Go Fishing on Lake of the Woods, the Walleye Capital of the World

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Lake of the Woods anglers show off their walleye and sauger catch / Lake of the Woods Tourism

Go Fishing on Lake of the Woods, the Walleye Capital of the World

By Jess Myers

As a small-town Warroad kid who loved fishing, the shore of Lake of the Woods felt like the bustling center of the universe on a sunny June day.

Four decades later, this primary entry point to Lake of the Woods remains just as incredible as the version in my memories.

Harbor and dock on Lake of the Woods

The view from Sunset Lodge on Lake of the Woods / Lake of the Woods Tourism

First-Class Fishing in the Far North

Straddling the border between Minnesota and Canada, Lake of the Woods is as far north as you can go without leaving the country. Nicknamed the “Walleye Capital of the World,” this massive body of water is one of the world’s best fishing destinations, luring anglers from around the globe to seek out its legendary walleye, along with sauger, northern, muskie and sturgeon among others.

On any given fall, spring or summer day, boats by the hundreds—from large-scale launches, to serious fishing experts on low-slung boats with more electronics than the lunar module, to teens in 14-foot aluminum kickers—can be seen all across the Big Traverse and around the islands of the Northwest Angle, with occupants usually scrambling to grab the landing net and haul in another trophy.

Man holds 30-inch walleye caught on the Rainy River 

A 30-inch walleye caught on the Rainy River /

In the spring, when the rivers are flowing and the water is cold, fishing with jigs in the area by Warroad’s famous water tower (the one with crossed hockey sticks on the front) is generally great. As the air and water warms in June and July, I venture further out to places like 12-Mile Reef and 16-Mile Reef, where I look for fish lurking near the rocks, often by using downriggers.

And then there are Lake of the Woods anomalies, like the red-hot fishing spots a few miles north of Zippel Bay State Park, where there’s little underwater structure but anglers still routinely pull massive walleyes using a spinner and a minnow. 

Warroad has changed a bit since my childhood. There’s now a lakeside casino and hotel, a microbrewery with a view of the water, and a buzzing restaurant and food truck scene. But the main draw, fishing, remains the same as ever: perfect.

More Incredible Minnesota Fishing Experiences

With more than 10,000 lakes and dozens of rivers to choose from, finding a place to catch fish in Minnesota is like finding a slot machine in Nevada.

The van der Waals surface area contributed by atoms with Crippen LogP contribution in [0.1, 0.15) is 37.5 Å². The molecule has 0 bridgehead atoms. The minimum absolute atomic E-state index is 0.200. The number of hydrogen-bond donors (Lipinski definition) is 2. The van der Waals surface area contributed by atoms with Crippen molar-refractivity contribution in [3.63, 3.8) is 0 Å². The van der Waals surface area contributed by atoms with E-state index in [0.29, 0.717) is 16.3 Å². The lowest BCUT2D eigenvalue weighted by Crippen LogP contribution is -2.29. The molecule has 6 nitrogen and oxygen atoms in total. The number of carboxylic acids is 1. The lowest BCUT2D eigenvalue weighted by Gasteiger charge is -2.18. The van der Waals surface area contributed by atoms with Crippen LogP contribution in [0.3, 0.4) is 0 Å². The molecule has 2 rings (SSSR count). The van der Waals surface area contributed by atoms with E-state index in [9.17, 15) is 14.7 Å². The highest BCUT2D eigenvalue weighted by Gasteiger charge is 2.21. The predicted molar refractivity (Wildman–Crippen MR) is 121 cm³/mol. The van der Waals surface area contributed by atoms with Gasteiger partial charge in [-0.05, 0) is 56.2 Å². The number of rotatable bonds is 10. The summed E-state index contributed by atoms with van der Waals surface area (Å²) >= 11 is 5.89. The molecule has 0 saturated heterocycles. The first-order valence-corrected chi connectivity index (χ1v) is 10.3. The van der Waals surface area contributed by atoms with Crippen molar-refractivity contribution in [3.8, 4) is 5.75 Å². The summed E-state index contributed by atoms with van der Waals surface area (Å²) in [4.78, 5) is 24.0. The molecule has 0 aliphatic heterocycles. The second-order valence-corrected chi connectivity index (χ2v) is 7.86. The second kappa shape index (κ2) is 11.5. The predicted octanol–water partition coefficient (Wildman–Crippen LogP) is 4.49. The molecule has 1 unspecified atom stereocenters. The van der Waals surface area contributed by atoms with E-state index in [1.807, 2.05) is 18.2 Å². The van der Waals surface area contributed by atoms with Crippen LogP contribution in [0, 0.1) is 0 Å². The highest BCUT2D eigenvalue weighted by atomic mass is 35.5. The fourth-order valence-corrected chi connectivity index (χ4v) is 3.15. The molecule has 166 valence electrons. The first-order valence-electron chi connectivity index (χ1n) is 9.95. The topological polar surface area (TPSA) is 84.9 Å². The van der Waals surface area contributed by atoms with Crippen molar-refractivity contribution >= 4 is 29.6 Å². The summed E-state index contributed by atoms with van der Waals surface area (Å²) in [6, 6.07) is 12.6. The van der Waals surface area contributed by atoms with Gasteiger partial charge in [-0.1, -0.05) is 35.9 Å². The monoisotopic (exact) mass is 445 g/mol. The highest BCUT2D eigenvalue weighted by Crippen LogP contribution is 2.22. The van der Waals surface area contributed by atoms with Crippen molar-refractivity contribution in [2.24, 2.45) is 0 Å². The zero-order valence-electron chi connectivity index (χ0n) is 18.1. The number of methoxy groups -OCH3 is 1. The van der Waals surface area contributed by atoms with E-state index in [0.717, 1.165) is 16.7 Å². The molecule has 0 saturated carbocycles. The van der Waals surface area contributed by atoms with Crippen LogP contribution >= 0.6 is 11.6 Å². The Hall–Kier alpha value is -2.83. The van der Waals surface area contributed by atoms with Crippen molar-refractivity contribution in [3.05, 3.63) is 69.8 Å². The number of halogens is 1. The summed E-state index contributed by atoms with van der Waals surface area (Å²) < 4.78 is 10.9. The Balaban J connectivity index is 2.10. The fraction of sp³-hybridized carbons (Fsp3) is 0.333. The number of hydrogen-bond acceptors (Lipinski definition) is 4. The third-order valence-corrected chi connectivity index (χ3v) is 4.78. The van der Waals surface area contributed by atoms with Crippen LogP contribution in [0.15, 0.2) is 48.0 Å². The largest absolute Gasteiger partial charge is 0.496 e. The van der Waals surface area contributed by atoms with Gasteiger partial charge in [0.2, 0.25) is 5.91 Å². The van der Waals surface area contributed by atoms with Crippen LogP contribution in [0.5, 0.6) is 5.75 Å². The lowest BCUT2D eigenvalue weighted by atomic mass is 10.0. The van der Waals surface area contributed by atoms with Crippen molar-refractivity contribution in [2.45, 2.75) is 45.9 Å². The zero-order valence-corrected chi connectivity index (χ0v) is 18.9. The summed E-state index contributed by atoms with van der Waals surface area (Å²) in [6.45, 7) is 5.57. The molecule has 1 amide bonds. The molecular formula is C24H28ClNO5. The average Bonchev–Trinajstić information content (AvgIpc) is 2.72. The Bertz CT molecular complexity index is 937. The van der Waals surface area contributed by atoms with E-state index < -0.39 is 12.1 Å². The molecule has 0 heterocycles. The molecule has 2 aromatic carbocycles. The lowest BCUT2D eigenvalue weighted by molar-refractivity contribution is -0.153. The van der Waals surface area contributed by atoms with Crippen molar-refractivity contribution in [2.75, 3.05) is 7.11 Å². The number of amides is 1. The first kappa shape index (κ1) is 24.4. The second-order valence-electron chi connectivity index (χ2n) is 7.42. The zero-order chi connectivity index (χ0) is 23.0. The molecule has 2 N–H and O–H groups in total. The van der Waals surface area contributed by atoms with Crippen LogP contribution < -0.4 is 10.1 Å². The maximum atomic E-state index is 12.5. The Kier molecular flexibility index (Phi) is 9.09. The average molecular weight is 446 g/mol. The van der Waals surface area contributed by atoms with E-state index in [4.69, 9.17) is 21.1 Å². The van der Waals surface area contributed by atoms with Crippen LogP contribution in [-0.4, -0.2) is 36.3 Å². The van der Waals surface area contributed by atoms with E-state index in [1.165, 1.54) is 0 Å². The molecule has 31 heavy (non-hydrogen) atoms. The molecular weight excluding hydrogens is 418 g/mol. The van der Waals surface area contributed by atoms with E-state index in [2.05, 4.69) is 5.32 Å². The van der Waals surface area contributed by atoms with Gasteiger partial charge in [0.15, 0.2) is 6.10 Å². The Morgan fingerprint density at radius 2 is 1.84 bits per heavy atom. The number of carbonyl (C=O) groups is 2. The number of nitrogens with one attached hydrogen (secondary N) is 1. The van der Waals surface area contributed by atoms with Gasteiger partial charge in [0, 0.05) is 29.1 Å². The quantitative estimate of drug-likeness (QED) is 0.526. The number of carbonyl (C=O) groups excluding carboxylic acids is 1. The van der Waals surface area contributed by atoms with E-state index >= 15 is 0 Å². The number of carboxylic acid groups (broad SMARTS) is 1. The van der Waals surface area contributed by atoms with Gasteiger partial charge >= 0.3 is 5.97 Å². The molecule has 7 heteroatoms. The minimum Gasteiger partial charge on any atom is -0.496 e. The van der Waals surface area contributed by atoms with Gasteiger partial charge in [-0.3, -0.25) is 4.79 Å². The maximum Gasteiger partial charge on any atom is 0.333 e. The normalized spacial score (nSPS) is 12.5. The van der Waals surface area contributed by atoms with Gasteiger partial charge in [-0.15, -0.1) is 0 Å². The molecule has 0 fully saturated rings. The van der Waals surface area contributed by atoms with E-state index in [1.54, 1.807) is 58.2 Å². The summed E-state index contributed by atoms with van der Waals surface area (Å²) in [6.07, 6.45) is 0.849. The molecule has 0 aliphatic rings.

1. Big Water & Big Fish on Lake Superior
    A charter fishing boat on Lake Superior in the Grand Marais harbor

    A charter fishing boat in the Grand Marais harbor on Lake Superior / Kevin Linden

    Big Water & Big Fish on Lake Superior

    Practically a miniature ocean, the world’s largest freshwater lake—Lake Superior, in Northeast Minnesota—boasts massive fish to match its incredible size. Take a fishing charter out of Duluth, Two Harbors, Silver Bay or Grand Marais to catch lake trout, Coho salmon and king salmon in addition to Minnesota staples like muskies and walleyes.

  2. Chase Cats on the Big Muddy
    Man in kayak pulls a smallmouth bass

    Reeling in a smallmouth bass while kayak fishing on the Mississippi River in St. Cloud / Chelsea and Eric Eul, courtesy Clear Waters Outfitting

    Chase Cats on the Big Muddy

    While the Mississippi River starts out as tiny creek barely big enough for a kayak to navigate, America’s most renowned river is home to great fishing for smallmouth bass, walleyes and even the hard-fighting channel catfish everywhere from Lake Bemidji to Lake Pepin and further south. River fish like flowing water, and good results can be found where streams enter the channel, and downstream from locks and dams.

  3. Landing Nets in the City of Lakes
    Fly fishing in Bde Maka Ska

    Fly fishing in Bde Maka Ska, part of the Chain of Lakes in Minneapolis

    Landing Nets in the City of Lakes

    Pulling in a flopping panfish with a view of the Minneapolis skyscrapers is truly one of those “only in Minnesota” experiences. Places like Lake Harriet, Bde Maka Ska and Lake of the Isles are hot spots for bluegills, crappies and even the occasional tiger musky thanks to stocking by the Minnesota DNR and a prohibition on non-electric motors.

Plan Your Minnesota Fishing Trip

Minnesota offers some of the best freshwater fishing in the country, from big lakes to scenic trout streams and the mighty Mississippi. Learn more about Minnesota fishing and start planning your trip today. 

Jess Myers

Jess Myers was raised on fresh walleye for breakfast, spending summers at his family's cabin on Lake of the Woods. He covers college hockey for The Rink Live and provides travel and outdoors coverage for the Forum Communications Company family of publications. When not at a hockey rink, he tries to spend as much time as possible piloting his pontoon.